There are a clutch of Apartments you can check out when you get in, if you want I can try to point you in the right direction. Also, Kohub have a page on ‘where to stay’, maybe check that out?


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@James – thanks again. This is exactly the info I was looking for on Koh Lanta. We are definitely going to be heading to SE Asia around March 1, and the current plan is to spend 2-3 months in the region. We’re not looking to hop around a ton – so monthly deals would be terrific.

This is our first stop in our adventure, and we are kinda Northern souls who are trying out the tropics. Love the idea of the beautiful beaches and natural scenery, so I’m not looking for anything overly built up (this is why Phuket doesn’t seem super appealing to me). At the same time, I’d be lying if I thought I was ready for a fan-only hut, either. We want to ease into things, so a cabin/hut with AC with a covered porch to work on, good WiFi, and (ideally) a beach view is our big wish list.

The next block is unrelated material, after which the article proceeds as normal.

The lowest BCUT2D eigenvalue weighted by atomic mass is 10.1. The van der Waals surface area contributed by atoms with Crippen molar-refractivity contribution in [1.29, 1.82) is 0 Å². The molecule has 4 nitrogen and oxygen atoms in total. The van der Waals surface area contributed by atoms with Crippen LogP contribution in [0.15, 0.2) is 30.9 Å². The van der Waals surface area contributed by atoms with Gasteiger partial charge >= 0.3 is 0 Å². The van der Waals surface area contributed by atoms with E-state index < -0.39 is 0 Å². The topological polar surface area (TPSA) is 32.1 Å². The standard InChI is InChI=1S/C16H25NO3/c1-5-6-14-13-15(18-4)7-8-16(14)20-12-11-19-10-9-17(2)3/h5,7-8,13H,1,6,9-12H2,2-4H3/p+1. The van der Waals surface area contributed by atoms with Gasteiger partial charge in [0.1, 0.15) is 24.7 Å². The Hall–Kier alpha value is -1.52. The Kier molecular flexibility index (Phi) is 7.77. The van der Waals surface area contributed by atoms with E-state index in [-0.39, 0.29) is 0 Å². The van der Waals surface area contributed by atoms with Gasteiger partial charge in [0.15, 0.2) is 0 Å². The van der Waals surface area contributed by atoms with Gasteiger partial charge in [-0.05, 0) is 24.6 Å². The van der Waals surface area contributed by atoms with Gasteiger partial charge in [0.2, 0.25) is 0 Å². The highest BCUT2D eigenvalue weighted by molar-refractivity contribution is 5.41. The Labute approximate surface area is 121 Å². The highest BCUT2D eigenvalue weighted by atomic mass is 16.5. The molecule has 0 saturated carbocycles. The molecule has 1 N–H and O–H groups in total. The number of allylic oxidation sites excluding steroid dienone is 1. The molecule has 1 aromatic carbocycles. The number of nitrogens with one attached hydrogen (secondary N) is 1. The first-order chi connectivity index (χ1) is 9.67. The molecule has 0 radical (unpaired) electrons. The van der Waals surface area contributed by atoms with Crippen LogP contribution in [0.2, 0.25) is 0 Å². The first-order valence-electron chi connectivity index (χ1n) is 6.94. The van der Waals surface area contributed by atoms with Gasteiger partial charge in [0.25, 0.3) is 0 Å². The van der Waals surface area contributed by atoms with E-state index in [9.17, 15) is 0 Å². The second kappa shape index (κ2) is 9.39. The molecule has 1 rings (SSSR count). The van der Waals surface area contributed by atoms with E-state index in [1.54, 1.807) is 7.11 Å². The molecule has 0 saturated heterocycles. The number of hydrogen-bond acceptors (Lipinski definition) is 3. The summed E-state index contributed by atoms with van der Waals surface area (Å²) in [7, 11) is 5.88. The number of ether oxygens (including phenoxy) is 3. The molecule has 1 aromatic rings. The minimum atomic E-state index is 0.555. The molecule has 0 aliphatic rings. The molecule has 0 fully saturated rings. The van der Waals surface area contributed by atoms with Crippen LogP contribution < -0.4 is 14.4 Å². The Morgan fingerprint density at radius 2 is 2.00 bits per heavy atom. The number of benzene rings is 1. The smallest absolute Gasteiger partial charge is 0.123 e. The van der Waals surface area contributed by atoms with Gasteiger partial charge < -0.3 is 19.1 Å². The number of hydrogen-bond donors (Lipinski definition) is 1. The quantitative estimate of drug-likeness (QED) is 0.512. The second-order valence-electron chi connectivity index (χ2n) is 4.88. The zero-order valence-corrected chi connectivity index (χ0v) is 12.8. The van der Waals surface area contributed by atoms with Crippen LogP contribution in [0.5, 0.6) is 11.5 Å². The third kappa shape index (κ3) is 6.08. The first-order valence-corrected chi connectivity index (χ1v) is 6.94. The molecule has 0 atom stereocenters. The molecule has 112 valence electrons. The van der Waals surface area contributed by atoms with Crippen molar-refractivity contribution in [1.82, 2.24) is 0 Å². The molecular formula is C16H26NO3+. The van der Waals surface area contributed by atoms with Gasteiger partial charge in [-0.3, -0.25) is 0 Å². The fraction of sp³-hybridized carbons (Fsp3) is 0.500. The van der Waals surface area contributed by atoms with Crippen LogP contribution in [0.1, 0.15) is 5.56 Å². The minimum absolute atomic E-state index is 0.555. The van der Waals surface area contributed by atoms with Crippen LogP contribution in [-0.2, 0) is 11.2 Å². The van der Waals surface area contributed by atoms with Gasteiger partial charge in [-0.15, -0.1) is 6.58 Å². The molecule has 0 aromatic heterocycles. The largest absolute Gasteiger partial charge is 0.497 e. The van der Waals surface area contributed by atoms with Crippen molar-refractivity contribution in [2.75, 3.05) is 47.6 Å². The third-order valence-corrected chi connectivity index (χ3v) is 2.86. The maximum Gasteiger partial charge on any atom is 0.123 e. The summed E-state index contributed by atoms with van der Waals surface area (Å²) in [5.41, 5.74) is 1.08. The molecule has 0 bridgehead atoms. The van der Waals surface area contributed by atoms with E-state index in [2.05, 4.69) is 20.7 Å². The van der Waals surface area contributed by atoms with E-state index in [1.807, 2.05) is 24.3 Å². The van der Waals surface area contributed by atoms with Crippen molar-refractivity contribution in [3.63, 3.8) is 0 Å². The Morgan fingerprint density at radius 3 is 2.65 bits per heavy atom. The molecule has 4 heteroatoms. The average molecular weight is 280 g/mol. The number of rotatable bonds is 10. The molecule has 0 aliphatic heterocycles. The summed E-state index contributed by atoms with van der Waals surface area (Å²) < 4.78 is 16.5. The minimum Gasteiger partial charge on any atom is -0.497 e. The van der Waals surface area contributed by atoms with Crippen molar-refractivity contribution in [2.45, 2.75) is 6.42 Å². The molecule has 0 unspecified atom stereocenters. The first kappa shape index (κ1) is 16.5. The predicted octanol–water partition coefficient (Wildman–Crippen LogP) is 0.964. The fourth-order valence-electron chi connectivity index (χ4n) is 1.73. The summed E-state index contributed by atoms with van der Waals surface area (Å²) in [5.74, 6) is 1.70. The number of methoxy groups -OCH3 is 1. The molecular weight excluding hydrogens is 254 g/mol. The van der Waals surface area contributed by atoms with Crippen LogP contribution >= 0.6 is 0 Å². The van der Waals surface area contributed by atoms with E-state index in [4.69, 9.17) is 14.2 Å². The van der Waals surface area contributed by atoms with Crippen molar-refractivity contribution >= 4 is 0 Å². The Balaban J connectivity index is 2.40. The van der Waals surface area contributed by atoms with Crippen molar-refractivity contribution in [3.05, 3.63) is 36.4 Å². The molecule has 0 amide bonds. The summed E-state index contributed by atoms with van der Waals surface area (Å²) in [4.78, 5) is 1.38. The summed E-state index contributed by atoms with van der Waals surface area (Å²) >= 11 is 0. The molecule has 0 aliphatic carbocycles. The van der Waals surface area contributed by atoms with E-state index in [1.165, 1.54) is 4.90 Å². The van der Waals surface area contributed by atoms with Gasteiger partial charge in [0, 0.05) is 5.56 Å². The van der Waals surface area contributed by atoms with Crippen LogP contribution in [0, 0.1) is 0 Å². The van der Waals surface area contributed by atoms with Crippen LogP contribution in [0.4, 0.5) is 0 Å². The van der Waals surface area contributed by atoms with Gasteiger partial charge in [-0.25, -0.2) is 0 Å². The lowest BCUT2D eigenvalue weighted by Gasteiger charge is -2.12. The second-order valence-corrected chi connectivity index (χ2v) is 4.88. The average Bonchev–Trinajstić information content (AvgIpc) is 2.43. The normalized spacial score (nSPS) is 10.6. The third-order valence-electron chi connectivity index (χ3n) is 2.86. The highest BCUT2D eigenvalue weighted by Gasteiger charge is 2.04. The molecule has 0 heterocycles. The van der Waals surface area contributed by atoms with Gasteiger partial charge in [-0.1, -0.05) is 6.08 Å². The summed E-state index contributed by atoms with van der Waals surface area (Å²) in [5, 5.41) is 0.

Sounds like it would be a better idea maybe to book a place for only the first few days on Koh Lanta and then shop for a longer term place in person?

Yep Daniel just turn up with a booking for 2-3 days, get a bike, ask around and explore for long term! Sounds like Lanta is exactly what you are looking for.

Glad to help.

I just want top chime in on the possibility of Chiang Mai, Thiland. If you are looking for everything except a beach then this place is definitely worth considering- quiet, great internet, surrounding beauty to die for, co-working spaces and a very digital nomad friendly atmosphere plus cheap and very easy to get settled.
I’m here twice a year and happy to answer any questions. I even have a friend here with a nice studio apartment which may be free when you are planning to travel.
If it doesn’t fit your criteria right now, then fair enough, but I’ve had such a relaxing and easy time here, I just wouldn’t want you to count it out- unless you really need a beach!!

Best of luck…